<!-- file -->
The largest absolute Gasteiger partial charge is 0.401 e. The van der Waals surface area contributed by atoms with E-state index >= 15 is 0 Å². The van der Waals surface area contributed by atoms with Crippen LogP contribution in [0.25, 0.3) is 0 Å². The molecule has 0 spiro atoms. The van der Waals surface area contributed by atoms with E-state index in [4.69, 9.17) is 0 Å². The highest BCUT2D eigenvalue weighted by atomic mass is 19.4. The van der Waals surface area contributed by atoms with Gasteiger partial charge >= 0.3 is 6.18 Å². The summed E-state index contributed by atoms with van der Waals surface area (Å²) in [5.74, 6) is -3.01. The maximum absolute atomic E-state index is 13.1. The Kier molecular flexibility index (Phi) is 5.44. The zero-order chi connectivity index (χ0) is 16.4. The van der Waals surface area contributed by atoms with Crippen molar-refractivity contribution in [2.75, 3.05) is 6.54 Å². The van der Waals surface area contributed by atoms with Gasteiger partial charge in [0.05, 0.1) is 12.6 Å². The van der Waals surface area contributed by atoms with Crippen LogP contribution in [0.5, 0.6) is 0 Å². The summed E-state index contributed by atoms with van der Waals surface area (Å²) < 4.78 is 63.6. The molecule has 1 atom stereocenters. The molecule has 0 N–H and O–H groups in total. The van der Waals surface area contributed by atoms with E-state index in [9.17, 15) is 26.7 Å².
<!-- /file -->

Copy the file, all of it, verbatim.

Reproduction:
The largest absolute Gasteiger partial charge is 0.401 e. The van der Waals surface area contributed by atoms with E-state index >= 15 is 0 Å². The van der Waals surface area contributed by atoms with Crippen LogP contribution in [0.25, 0.3) is 0 Å². The molecule has 0 spiro atoms. The van der Waals surface area contributed by atoms with E-state index in [4.69, 9.17) is 0 Å². The highest BCUT2D eigenvalue weighted by atomic mass is 19.4. The van der Waals surface area contributed by atoms with Gasteiger partial charge >= 0.3 is 6.18 Å². The summed E-state index contributed by atoms with van der Waals surface area (Å²) in [5.74, 6) is -3.01. The maximum absolute atomic E-state index is 13.1. The Kier molecular flexibility index (Phi) is 5.44. The zero-order chi connectivity index (χ0) is 16.4. The van der Waals surface area contributed by atoms with Crippen molar-refractivity contribution in [2.75, 3.05) is 6.54 Å². The van der Waals surface area contributed by atoms with Gasteiger partial charge in [0.05, 0.1) is 12.6 Å². The van der Waals surface area contributed by atoms with Crippen LogP contribution in [0.5, 0.6) is 0 Å². The summed E-state index contributed by atoms with van der Waals surface area (Å²) < 4.78 is 63.6. The molecule has 1 atom stereocenters. The molecule has 0 N–H and O–H groups in total. The van der Waals surface area contributed by atoms with E-state index in [9.17, 15) is 26.7 Å².